December 2012

We made our first attempt. We did it at our home. Danielle was in the guest room with a friend who was a nurse. David and I combined our samples (which we later learned not to do because the swimmers fight and kill one another), provided Danielle with the cup, and our at-home insemination attempts had begun. It was a cost-effective way, which, luckily for us, worked.

Valentine's Day 2013

At 6:30 a.m., Danielle called to tell us she was pregnant. We both sent pictures of the pregnancy test sticks to our moms with the message, “Happy Valentine's Day, Grandma!"

Again, Danielle: “Our process of getting pregnant couldn't have been better! I think that removing the financial and clinical elements allowed us to relax and enjoy the whole process a bit more. It also allowed the three of us to grow closer and helped to open up our lines of communication. There are a lot of awkward and uncomfortable things a woman goes through when pregnant and I felt so open and was able to easily share all of the fun details."

Things got a little tricky for us when it came to the legal portion of this process. We wanted to hire the same attorney friends of us had used. Soon we found out that we had made a critical mistake. Danielle had become pregnant before we hired an attorney. That attorney and several others refused our case because of the legal complications our decision would cause. (Surrogacy lawyers require quite a bit to occur before the insemination attempts begin. We unknowingly bypassed all of that.)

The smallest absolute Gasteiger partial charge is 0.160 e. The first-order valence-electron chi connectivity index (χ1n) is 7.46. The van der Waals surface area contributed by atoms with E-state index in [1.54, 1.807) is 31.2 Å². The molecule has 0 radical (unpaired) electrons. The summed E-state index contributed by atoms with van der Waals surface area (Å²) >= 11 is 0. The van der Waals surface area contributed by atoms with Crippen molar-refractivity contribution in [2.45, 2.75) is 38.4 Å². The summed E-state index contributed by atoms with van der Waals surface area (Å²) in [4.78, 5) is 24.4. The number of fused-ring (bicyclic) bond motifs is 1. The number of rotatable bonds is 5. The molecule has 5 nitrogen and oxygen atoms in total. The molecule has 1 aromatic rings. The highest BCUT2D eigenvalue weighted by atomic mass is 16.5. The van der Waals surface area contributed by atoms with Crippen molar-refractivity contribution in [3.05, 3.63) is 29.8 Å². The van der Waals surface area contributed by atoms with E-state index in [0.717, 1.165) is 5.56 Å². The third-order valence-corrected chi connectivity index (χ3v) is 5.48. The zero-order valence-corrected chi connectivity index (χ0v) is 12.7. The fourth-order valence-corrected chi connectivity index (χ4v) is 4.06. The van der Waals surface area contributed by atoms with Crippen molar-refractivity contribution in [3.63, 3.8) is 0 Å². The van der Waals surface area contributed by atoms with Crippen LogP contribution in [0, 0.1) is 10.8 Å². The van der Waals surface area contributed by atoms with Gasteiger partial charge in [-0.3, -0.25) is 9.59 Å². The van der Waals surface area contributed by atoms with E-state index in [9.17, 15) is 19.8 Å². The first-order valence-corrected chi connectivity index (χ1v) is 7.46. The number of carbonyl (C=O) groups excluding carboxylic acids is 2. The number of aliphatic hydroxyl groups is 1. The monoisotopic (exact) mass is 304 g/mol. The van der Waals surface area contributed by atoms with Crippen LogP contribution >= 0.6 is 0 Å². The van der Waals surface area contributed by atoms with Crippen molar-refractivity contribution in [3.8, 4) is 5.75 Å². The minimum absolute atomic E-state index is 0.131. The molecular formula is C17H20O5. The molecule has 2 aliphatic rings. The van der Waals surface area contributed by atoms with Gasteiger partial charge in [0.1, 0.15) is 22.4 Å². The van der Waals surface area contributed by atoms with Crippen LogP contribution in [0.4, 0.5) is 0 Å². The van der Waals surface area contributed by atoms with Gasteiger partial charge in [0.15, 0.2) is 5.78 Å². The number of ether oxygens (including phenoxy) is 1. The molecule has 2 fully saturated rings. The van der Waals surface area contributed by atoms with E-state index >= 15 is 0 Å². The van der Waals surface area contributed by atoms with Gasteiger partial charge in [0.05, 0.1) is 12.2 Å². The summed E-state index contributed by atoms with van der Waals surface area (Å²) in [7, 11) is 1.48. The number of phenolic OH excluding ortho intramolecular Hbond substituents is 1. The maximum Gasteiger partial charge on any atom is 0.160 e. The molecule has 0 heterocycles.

Eventually, we found an attorney who would take our case. We could not have had a better one! Since we did not know which one of us was the biological father, we placed David as the presumptive biological father, Danielle would release her parental rights, and I would adopt our child from Danielle. Our final hurdle would be getting a judge to sign off on this.

The months went on. We made sure Danielle was taken care of. We coined ourselves “Team Baby." Danielle became a part of our families who were all so excited. They each wanted to host their own baby shower. We ended up having three.

Throughout the pregnancy, we were convinced of two things: that the baby was a girl and that it was David's. During our gender reveal party, we learned the baby was a boy. David and I chose the name Caleb Daniel. Caleb kind of just came to us while Daniel was our way to honor Danielle for her generosity.